In 2009, General Motors plans to add Stolen Vehicle Slowdown to its OnStar system. This new technology will allow police, once they’ve located a car that’s been reported stolen, to remotely cut power to the engine and slow the vehicle to a stop.
Stolen Vehicle Slowdown will be added to the OnStar service by default, but customers will be allowed to opt out of it.
Given the many ways this could be abused, or even hacked into by people not at all related to law enforcement, would you be completely comfortable with a system allowing outside access to your car?
Clearly Tom Batiuk is hellbent on showing us that Lisa Moore was, indeed, the lucky one. When last we saw widower Les, he was wandering the seedier parts of New York City, having just had his wallet and cell phone stolen — and he suddenly remembered that he was supposed to have been on his way home today.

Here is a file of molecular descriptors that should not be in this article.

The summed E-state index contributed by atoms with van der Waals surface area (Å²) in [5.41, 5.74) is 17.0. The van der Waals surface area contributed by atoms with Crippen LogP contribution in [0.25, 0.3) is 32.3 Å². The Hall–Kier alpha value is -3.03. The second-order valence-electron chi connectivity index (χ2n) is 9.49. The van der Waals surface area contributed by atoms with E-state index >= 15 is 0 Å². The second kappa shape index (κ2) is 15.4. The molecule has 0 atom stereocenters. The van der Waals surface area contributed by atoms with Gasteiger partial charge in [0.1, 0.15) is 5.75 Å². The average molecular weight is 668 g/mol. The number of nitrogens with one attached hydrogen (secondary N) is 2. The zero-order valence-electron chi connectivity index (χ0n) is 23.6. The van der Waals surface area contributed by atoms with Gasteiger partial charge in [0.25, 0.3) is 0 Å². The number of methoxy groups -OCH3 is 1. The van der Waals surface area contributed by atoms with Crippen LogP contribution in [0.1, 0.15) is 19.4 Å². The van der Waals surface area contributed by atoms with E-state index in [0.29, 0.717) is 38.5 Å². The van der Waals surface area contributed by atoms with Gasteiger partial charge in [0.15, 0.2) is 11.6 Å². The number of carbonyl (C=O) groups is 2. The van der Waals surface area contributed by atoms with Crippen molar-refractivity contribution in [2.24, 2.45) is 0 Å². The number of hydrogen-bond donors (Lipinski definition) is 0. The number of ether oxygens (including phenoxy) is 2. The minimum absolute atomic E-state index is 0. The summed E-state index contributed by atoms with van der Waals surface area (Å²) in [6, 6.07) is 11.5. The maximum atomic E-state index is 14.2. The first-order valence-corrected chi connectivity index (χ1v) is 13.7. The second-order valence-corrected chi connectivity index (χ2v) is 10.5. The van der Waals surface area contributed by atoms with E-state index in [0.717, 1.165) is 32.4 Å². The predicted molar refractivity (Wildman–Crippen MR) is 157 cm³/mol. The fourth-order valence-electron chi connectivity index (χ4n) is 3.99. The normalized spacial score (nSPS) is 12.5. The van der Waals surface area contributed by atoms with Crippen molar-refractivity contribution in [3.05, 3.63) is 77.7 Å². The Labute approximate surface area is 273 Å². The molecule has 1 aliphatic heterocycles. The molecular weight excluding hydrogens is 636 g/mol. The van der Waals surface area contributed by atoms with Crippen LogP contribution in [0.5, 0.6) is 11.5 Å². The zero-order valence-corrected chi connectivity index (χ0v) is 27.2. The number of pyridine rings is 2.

He’s clearly no more than a deus ex machina away from becoming one of those guys who tries to tries to clean your windshield with a greasy rag near the entrance to the Lincoln Tunnel.
Since by now even Mr. Batiuk must be running out of tortures to inflict on his characters, I propose (said proposal suggested by one of Laurie’s posts) that we help him out by suggesting additional indignities Les can be subjected to before the Great Leap Forward (and extra credit if it explains why he apparently isn’t telling all this to a psychiatrist until ten years later).
Yesterday’s Post: Where Depression’s Just Status Quo
So what, Les is living on Skid Row now and has lost track of what day it is? And never bought a return ticket?
Maybe this is why he isn’t speaking to the psychiatrist until 10 years after the fact: He’d been living in New York as a homeless person for the past decade.